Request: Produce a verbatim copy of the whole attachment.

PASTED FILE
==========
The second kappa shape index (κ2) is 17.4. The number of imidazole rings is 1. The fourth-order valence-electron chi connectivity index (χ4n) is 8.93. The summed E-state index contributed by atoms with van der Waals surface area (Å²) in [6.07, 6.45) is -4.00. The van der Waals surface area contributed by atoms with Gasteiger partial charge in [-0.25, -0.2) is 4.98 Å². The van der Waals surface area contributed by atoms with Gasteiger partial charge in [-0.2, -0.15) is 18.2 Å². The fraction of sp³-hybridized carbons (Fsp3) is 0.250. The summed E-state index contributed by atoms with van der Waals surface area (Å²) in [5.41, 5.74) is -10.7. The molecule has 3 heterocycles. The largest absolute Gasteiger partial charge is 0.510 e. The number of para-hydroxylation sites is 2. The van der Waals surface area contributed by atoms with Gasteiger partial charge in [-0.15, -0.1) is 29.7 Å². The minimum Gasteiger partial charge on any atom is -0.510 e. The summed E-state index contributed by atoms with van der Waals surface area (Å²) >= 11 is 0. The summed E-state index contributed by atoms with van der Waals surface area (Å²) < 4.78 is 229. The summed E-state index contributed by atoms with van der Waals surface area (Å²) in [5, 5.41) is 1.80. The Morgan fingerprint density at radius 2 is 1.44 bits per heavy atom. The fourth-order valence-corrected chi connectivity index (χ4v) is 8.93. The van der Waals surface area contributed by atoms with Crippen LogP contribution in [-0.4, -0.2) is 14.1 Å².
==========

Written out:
The second kappa shape index (κ2) is 17.4. The number of imidazole rings is 1. The fourth-order valence-electron chi connectivity index (χ4n) is 8.93. The summed E-state index contributed by atoms with van der Waals surface area (Å²) in [6.07, 6.45) is -4.00. The van der Waals surface area contributed by atoms with Gasteiger partial charge in [-0.25, -0.2) is 4.98 Å². The van der Waals surface area contributed by atoms with Gasteiger partial charge in [-0.2, -0.15) is 18.2 Å². The fraction of sp³-hybridized carbons (Fsp3) is 0.250. The summed E-state index contributed by atoms with van der Waals surface area (Å²) in [5.41, 5.74) is -10.7. The molecule has 3 heterocycles. The largest absolute Gasteiger partial charge is 0.510 e. The number of para-hydroxylation sites is 2. The van der Waals surface area contributed by atoms with Gasteiger partial charge in [-0.15, -0.1) is 29.7 Å². The minimum Gasteiger partial charge on any atom is -0.510 e. The summed E-state index contributed by atoms with van der Waals surface area (Å²) >= 11 is 0. The summed E-state index contributed by atoms with van der Waals surface area (Å²) < 4.78 is 229. The summed E-state index contributed by atoms with van der Waals surface area (Å²) in [5, 5.41) is 1.80. The Morgan fingerprint density at radius 2 is 1.44 bits per heavy atom. The fourth-order valence-corrected chi connectivity index (χ4v) is 8.93. The van der Waals surface area contributed by atoms with Crippen LogP contribution in [-0.4, -0.2) is 14.1 Å².